A theoretical calculation by Dennison and Uhlenbeck (1932) confirmed the dimensions and energies in this double minimum problem, however their paper does not explicitly mention the possibility of observing a microwave transition in NH3. Rather it appears that Dennison was the one who made the suggestion in 1932 that UM Professor Neil Williams and his students look for the absorption of 24 GHz radiation.


Photo of Dennison explaining to Ray Van Ausdal the focusing and state selecting action of a quadrupole field for  focusing a beam of NH3 molecules.  Dennison’s theory was the basis for the first Maser as built by Gordon, Zeiger and Townes in 1954.

In the early 1930s, no one had been able to produce controllable frequencies higher than 8 GHz with vacuum tubes, but Neil Williams had been engaged with the physics and engineering of vacuum tubes since 1924-5 during his time on leave at the General Electric laboratories in Schenectady. There Williams had worked under the guidance of A. W Hull, a pioneer in the development of the magnetron as a vacuum tube for generating very high frequencies. After his return from Schenectady, Williams did research at Michigan on aspects of electron emission but he did not particularly concentrate on high frequency generation.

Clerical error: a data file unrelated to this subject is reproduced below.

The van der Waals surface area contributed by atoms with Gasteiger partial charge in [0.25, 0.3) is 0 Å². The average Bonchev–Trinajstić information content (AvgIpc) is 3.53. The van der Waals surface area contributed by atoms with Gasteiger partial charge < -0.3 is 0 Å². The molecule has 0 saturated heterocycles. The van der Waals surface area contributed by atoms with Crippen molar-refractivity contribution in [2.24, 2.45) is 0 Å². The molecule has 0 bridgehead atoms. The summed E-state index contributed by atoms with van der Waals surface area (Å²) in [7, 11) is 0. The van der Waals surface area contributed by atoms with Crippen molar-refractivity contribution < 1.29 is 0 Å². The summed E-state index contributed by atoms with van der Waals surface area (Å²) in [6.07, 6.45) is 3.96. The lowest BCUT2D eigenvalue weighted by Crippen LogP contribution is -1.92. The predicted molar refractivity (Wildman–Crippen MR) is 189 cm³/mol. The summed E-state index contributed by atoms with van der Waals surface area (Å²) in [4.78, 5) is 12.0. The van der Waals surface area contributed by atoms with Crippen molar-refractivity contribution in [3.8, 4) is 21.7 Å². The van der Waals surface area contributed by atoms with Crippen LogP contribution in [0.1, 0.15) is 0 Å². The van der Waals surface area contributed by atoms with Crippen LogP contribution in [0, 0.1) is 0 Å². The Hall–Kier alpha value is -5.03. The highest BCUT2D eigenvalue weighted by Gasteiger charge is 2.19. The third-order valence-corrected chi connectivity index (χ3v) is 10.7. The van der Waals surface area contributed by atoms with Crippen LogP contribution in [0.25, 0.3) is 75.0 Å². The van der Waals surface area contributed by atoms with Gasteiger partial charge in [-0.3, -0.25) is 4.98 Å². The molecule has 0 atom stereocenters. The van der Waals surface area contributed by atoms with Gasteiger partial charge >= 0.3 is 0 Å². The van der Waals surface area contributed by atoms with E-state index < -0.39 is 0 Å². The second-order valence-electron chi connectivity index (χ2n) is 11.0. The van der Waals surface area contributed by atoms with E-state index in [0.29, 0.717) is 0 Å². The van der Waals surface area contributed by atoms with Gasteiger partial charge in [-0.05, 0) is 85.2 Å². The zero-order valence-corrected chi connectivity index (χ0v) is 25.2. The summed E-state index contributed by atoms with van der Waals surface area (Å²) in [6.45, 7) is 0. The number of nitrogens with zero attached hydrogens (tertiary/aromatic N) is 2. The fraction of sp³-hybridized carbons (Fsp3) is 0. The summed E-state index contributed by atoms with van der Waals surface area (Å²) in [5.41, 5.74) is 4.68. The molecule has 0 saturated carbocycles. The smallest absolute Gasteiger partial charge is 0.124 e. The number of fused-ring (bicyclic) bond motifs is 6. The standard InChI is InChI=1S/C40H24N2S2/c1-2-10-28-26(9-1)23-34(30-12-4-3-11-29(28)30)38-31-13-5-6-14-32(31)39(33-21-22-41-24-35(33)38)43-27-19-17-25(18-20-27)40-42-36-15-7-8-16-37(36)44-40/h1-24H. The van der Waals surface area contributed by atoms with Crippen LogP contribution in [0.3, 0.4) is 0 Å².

Fortunately, Williams responded with enthusiasm to Dennison’s suggestion: He set Claud Cleeton, his graduate student who was already well-versed in research, to the task of building a magnetron to generate radiation of appropriately high frequency. Cleeton succeeded; he and Williams then built spectrometer to look at the absorption of microwaves by a gas of ammonia molecules. The successful results of this experiment, the first microwave spectroscopy ever done, were reported in 1934.
(Cleeton and Williams continued their development of magnetrons and by 1936 had pushed the limit for high frequency generation by vacuum tubes to 45 GHz, a new record; this led to Cleeton getting a wartime assignment to do radar development at the Naval Research Laboratory in Washington, DC )

"NH3"   --- a sculpture commemorating Michigan's discovery of microwave spectroscopy

“NH3” — a sculpture by Jens Zorn commemorating Michigan’s discovery of microwave spectroscopy